Plant world to get Israeli Internet of Things tech
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Plant world to get Israeli Internet of Things tech

Phytech is teaming up with ADAMA to bring its PlantBeat service to farms in the US and Brazil

Sensors attached to tomato plants. (Courtesy)
Sensors attached to tomato plants. (Courtesy)

Phytech, an Israeli agritech firm that is bringing the Internet of Things to the plant world, has teamed up with ADAMA Agricultural Solutions to sell its plant-alert system to farmers in North and South America.

The deal, said Phytech CEO Sarig Duek, is a key one for the company. “We believe that ADAMA’s grower-focused approach will ensure the successful implementation of the technology for the benefit of growers worldwide,” he commented.

ADAMA is the new name for veteran Israeli company Makhteshim-Agan — once one of the world’s largest supplier of insecticides and herbicides, and today a part of even-bigger ChemChina, which acquired the Israeli firm in 2014. ADAMA still operates as an independent unit, and is as dominant in the business as ever; the company’s 2014 revenues were about $3.2 billion, up $200 million from the previous year.

As a result, Phytech should have no problem reaching customers globally for its PlantBeat service, which equips crops with sensors that record information about the growing environment. The system keeps track of how much water the plants have been getting, how moist the soil is, the soil temperature, and other data. The sensors upload the information to a cloud server, where it is analyzed and migrated to a mobile app that Phytech users download. The app indicates how healthy a plant is, and what to do to improve its performance.

Like a physician who measures a heartbeat, explained Phytech Vice-President Itay Mayer, their system measures “plantbeat,” the physical signs given off by the plant — hence the name of the sensor monitoring system.

“If you are seeking to optimize yields during the season, there is no better sensor than the plant itself to help you make the best decision,” continued Mayer. “By listening to a plant’s needs, we are able to produce a predictive model for precise decision-making. Through PlantBeat, a plant’s needs are identified before the stress is visible — before a health decline is visible — in the field or orchard.”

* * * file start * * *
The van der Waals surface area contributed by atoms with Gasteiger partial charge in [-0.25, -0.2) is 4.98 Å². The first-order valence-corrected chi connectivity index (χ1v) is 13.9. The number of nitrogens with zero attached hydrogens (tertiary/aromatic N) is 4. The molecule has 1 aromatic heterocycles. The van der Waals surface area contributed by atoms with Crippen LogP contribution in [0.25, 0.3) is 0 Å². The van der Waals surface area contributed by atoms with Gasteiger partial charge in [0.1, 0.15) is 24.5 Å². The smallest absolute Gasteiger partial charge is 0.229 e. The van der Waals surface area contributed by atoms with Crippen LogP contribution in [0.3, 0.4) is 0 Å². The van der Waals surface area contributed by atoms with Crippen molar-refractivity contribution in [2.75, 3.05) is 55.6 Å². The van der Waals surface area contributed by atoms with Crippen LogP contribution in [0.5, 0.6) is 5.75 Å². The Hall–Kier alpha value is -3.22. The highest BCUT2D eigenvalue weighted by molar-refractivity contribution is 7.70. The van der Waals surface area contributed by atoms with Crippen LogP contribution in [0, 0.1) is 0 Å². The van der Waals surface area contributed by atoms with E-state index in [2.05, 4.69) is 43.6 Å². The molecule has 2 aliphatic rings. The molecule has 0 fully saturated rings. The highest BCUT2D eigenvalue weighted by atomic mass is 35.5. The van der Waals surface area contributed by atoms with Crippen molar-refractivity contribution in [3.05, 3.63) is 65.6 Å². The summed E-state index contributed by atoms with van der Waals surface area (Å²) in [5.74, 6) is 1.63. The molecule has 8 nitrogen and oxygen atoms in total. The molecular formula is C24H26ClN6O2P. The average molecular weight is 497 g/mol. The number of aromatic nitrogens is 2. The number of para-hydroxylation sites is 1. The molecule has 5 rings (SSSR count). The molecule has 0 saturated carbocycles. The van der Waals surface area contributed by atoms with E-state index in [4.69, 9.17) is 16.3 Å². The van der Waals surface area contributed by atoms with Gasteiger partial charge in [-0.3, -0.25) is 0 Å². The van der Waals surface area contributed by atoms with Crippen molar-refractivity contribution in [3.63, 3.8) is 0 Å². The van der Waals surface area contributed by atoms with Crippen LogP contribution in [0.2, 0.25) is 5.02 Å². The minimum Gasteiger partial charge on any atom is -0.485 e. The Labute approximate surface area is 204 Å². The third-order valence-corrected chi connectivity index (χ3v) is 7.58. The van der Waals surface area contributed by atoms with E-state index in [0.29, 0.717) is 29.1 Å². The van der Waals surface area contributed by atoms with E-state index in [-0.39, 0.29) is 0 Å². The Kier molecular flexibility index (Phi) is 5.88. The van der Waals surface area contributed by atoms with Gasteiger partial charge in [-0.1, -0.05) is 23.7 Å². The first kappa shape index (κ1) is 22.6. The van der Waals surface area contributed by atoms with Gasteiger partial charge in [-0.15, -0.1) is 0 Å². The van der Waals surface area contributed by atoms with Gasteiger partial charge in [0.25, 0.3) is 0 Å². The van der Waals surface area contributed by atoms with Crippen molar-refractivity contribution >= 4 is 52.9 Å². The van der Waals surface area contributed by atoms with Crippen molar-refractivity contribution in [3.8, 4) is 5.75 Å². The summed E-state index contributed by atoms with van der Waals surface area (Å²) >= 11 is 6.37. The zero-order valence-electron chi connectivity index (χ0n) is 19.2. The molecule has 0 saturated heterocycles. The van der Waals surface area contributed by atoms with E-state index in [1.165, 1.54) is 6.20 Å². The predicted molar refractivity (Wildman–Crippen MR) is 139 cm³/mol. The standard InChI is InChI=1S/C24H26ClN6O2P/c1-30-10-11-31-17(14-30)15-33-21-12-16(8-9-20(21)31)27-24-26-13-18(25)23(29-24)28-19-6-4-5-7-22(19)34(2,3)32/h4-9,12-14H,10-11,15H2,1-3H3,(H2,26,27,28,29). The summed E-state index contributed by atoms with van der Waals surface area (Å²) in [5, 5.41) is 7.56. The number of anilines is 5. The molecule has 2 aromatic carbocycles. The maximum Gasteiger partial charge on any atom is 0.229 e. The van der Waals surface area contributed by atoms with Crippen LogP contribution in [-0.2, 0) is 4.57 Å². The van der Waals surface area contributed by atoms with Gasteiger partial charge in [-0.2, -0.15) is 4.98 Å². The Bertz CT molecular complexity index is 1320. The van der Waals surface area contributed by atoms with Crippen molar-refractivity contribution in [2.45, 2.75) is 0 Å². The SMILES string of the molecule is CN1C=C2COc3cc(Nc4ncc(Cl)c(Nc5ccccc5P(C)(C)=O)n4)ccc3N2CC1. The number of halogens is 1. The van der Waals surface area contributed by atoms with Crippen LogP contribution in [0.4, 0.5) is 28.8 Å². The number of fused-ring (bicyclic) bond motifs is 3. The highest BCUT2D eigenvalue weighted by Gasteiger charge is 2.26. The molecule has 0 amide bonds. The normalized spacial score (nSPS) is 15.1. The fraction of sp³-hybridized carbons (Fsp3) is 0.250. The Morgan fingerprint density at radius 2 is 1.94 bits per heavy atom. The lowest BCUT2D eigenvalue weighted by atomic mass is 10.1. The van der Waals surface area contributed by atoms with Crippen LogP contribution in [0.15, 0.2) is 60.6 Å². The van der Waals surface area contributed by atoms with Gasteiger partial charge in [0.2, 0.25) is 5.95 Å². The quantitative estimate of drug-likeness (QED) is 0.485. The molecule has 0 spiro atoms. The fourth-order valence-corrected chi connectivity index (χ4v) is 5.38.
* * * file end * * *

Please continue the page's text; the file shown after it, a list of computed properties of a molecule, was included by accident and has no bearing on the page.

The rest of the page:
The low-cost sensors can be attached to sample plants to take readings within an immediate area of several square meters, with multiple sensors set up as an array to get the full picture of conditions in a growing area. The sensors include simple lithium batteries — which can last for up to a year — and they upload the data in an encrypted manner using cellphone networks, with the data secured from prying eyes.

According to Phytech, some 60% of tomato farmers and 40% of cotton growers in Israel already use the system. Last year, the company set up a pilot program in California, which has proven to be very successful — hence the decision, the company said, to expand across the US.

Phytech, established in 1998 and now boasting about 20 employees, was reorganized in 2011, when it developed the plant-sensor system. As part of the new collaboration between the two companies, pilot projects are already underway in the US and Brazil, with more countries expected to follow in the coming months, the companies said.

Dani Harari, SVP of strategy and resources of ADAMA, said that “the company’s core purpose is to simplify farmers’ lives and improve their yields by ‘creating simplicity in agriculture.’ This collaboration with an innovative company like Phytech is a powerful example of how ADAMA, with its global, farmer-centric commercialization platform, is uniquely positioned to bring simplicity and the best of Israeli innovation to farmers around the world.”

Itay Mayer of Phytech added: “We are bringing the Internet of Things vision to the world’s farmers via a unique, in-season decision-making tool. The PlantBeat service removes the burden of data interpretation from the farmer. Providing data charts and graphs to a farmer can be time-consuming and even meaningless if unaccompanied by expert interpretation and real insights. And, by sending real-time insights to a farmer’s mobile device, we are essentially putting a 24/7 expert agronomist in the hands and pockets of farmers.”

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